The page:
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Tim Bray, while discussing about the advantages of moving to the clouds
during these tough economic times, was talking about the vendor lock-in being the biggest
obstacle in the path towards the success of cloud computing paradigm
When times are tough, money is tight. Which means, you’d think, that the
golden era of Cloud Computing, as in pay-as-you-go infrastructure, is upon us.
It should be, but we’re not there yet.
He went on to explain his point further by saying
I mean a really big issue: if cloud computing is going to take off,
it absolutely, totally, must be lockin-free. What that means if that I’m
deploying my app on Vendor X’s platform, there have to be other vendors Y and Z
such that I can pull my app and its data off X and it’ll all run with minimal
tweaks on either Y or Z.
At the moment, I don’t think either the Amazon or Google offerings
Are we so deranged here in the twenty-first century that we’re going to
re-enact, wide-eyed, the twin tragedies of the great desktop-suite lock-in and
the great proprietary-SQL lock-in? You know, the ones where you give a platform
vendor control over your IT budget? Gimme a break.
I’m simply not interested in any cloud offering at any level unless it offers
DeWitt Clinton, currently working at Google and who was at Amazon during his
earlier avatar, counters Tim’s arguments by saying
you can already do that in both the case of Amazon's services and App Engine.
Sure, in the case of EC2 and S3 you'll need to find a new place to host the
image and a new backend for the data, but Amazon isn't trying to stop you from
doing that. (Actually not sure about the AMI format licensing, but I assumed it
was supposed to be open.)
In App Engine's case people can run the open source userland stack (which
exposes the API you code to) on other providers any time the want, and there are
plenty of open source bigtable implementations to chose from. Granted, bulk
export of data is still a bit of a manual process, but it is doable even today
and we're working to make it even easier.
Tim’s question is very much valid as we try to push cloud computing in both
the consumer space and the enterprise space. However, as DeWitt pointed out, the
situation is not as bad as Tim portrays it. There are ways you can move your
data to other providers from, for example, Amazon EC2 and S3 instances and Google App Engine.
Simplistically speaking, it is still not as easy as copying a file and pasting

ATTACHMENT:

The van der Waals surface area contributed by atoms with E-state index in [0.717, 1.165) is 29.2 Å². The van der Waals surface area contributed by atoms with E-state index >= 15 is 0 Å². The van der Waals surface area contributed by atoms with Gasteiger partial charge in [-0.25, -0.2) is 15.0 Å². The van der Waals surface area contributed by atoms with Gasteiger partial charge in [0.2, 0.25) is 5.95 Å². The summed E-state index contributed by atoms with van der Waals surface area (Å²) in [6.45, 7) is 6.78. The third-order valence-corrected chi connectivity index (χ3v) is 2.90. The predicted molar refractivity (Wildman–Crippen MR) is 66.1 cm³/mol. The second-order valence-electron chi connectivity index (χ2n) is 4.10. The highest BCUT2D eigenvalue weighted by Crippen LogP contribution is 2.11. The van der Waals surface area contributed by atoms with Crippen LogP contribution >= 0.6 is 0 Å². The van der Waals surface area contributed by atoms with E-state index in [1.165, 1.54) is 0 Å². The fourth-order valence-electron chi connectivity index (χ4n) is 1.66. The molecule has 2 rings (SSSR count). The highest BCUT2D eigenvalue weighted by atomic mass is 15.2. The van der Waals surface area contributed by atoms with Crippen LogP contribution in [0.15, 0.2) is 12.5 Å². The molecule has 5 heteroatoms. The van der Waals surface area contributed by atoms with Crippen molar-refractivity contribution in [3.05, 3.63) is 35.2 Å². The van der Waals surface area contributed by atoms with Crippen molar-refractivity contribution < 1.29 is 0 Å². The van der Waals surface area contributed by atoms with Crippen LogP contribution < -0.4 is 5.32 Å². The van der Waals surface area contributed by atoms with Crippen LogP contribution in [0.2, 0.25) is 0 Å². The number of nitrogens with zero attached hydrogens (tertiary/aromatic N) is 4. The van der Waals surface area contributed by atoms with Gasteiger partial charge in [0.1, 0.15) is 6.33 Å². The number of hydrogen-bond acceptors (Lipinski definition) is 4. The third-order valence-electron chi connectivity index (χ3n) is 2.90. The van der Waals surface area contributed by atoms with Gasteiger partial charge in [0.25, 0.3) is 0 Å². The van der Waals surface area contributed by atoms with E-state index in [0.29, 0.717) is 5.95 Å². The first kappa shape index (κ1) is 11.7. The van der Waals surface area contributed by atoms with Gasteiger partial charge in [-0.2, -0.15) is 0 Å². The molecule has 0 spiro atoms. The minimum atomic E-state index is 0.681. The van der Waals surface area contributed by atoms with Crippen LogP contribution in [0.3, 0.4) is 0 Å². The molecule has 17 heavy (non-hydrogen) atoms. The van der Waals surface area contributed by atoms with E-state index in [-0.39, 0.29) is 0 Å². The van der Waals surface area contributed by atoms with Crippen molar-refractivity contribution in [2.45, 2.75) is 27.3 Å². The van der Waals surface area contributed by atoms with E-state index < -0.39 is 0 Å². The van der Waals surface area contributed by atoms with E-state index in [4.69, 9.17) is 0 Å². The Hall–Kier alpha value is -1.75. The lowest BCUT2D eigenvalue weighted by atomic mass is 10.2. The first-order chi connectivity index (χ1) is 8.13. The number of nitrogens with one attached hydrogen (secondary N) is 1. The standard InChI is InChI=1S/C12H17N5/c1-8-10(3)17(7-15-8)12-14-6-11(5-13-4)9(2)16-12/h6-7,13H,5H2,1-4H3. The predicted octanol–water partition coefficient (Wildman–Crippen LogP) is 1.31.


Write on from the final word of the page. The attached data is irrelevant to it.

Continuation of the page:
it on an another service much like how we do with the file folders. However, we
are seeing an ecosystem building around Amazon’s cloud offerings with companies
offering different services from deployment to monitoring to analytics. I am
sure similar ecosystems will come up around products of other cloud vendors too.
It is just a matter of time before these companies develop solutions for data
The key to success of cloud computing is the availability of open API and
open standards for data. This will ensure that we can take our data wherever we
go. The data portability standards are key not only for the success of Platform
as a Service (PaaS) like Google App Engine or Infrastructure as a Service like
Amazon EC2 or S3 but also for the SaaS players. If I add documents to Google
Docs or Zoho Docs, I should be take it out whenever I want without any penalty.
Unlike in the case of PaaS (where DeWitt has explained how developers can take
their app and data to other providers from Google), SaaS players are expected to
offer an easy one click option to export user’s data into one of the open
standards based formats. It is imperative that the option to export data is made
as easy as possible. In the absence of any such options to export data, no one
(whether it is consumers or small businesses or enterprises) will trust and use
SaaS based offerings. Data portability is the key to the success of cloud
computing and any attempts to lock-in the user will only put of potential
It is very important that SaaS vendors really open up their API and encourage
developers to develop applications forming an ecosystem around their offering
(just like how Twitter has done with their service). This will bring in smaller
companies to build apps that can migrate data from one service to another,
eventually, resulting in a wider adoption of cloud computing by consumers and
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- Cloud Computing and Vendor Lock-In